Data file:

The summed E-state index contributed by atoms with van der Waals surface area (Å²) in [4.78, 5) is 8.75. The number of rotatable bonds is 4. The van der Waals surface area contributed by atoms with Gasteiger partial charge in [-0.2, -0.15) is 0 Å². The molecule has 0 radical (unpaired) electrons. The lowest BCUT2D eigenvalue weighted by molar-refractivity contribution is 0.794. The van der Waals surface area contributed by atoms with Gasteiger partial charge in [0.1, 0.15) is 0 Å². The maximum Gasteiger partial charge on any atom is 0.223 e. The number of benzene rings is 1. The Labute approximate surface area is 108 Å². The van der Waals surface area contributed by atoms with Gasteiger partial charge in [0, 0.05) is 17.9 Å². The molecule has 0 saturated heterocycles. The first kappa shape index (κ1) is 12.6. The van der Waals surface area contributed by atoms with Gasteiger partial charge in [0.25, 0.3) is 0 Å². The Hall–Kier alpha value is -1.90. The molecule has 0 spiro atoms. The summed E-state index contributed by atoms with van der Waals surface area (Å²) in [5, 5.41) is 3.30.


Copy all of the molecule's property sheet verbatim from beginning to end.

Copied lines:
The summed E-state index contributed by atoms with van der Waals surface area (Å²) in [4.78, 5) is 8.75. The number of rotatable bonds is 4. The van der Waals surface area contributed by atoms with Gasteiger partial charge in [-0.2, -0.15) is 0 Å². The molecule has 0 radical (unpaired) electrons. The lowest BCUT2D eigenvalue weighted by molar-refractivity contribution is 0.794. The van der Waals surface area contributed by atoms with Gasteiger partial charge in [0.1, 0.15) is 0 Å². The maximum Gasteiger partial charge on any atom is 0.223 e. The number of benzene rings is 1. The Labute approximate surface area is 108 Å². The van der Waals surface area contributed by atoms with Gasteiger partial charge in [0, 0.05) is 17.9 Å². The molecule has 0 saturated heterocycles. The first kappa shape index (κ1) is 12.6. The van der Waals surface area contributed by atoms with Gasteiger partial charge in [0.25, 0.3) is 0 Å². The Hall–Kier alpha value is -1.90. The molecule has 0 spiro atoms. The summed E-state index contributed by atoms with van der Waals surface area (Å²) in [5, 5.41) is 3.30.